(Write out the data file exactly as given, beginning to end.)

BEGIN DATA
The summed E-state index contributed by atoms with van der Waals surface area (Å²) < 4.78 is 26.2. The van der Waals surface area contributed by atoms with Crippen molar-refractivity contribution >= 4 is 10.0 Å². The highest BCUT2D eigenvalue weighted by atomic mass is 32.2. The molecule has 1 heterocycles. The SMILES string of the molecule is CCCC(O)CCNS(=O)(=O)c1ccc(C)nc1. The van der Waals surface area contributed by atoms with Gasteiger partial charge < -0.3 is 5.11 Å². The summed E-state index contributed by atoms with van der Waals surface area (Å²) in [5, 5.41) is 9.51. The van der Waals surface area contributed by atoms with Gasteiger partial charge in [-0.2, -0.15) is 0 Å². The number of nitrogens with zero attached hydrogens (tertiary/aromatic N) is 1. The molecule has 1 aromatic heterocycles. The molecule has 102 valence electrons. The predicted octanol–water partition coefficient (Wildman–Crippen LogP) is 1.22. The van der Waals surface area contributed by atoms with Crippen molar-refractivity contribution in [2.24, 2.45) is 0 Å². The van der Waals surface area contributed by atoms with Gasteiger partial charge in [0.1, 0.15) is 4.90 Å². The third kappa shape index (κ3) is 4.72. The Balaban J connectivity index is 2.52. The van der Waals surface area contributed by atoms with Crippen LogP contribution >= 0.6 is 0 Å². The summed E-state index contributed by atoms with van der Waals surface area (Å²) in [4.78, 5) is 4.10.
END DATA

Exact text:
The summed E-state index contributed by atoms with van der Waals surface area (Å²) < 4.78 is 26.2. The van der Waals surface area contributed by atoms with Crippen molar-refractivity contribution >= 4 is 10.0 Å². The highest BCUT2D eigenvalue weighted by atomic mass is 32.2. The molecule has 1 heterocycles. The SMILES string of the molecule is CCCC(O)CCNS(=O)(=O)c1ccc(C)nc1. The van der Waals surface area contributed by atoms with Gasteiger partial charge < -0.3 is 5.11 Å². The summed E-state index contributed by atoms with van der Waals surface area (Å²) in [5, 5.41) is 9.51. The van der Waals surface area contributed by atoms with Gasteiger partial charge in [-0.2, -0.15) is 0 Å². The number of nitrogens with zero attached hydrogens (tertiary/aromatic N) is 1. The molecule has 1 aromatic heterocycles. The molecule has 102 valence electrons. The predicted octanol–water partition coefficient (Wildman–Crippen LogP) is 1.22. The van der Waals surface area contributed by atoms with Crippen molar-refractivity contribution in [2.24, 2.45) is 0 Å². The van der Waals surface area contributed by atoms with Gasteiger partial charge in [0.1, 0.15) is 4.90 Å². The third kappa shape index (κ3) is 4.72. The Balaban J connectivity index is 2.52. The van der Waals surface area contributed by atoms with Crippen LogP contribution >= 0.6 is 0 Å². The summed E-state index contributed by atoms with van der Waals surface area (Å²) in [4.78, 5) is 4.10.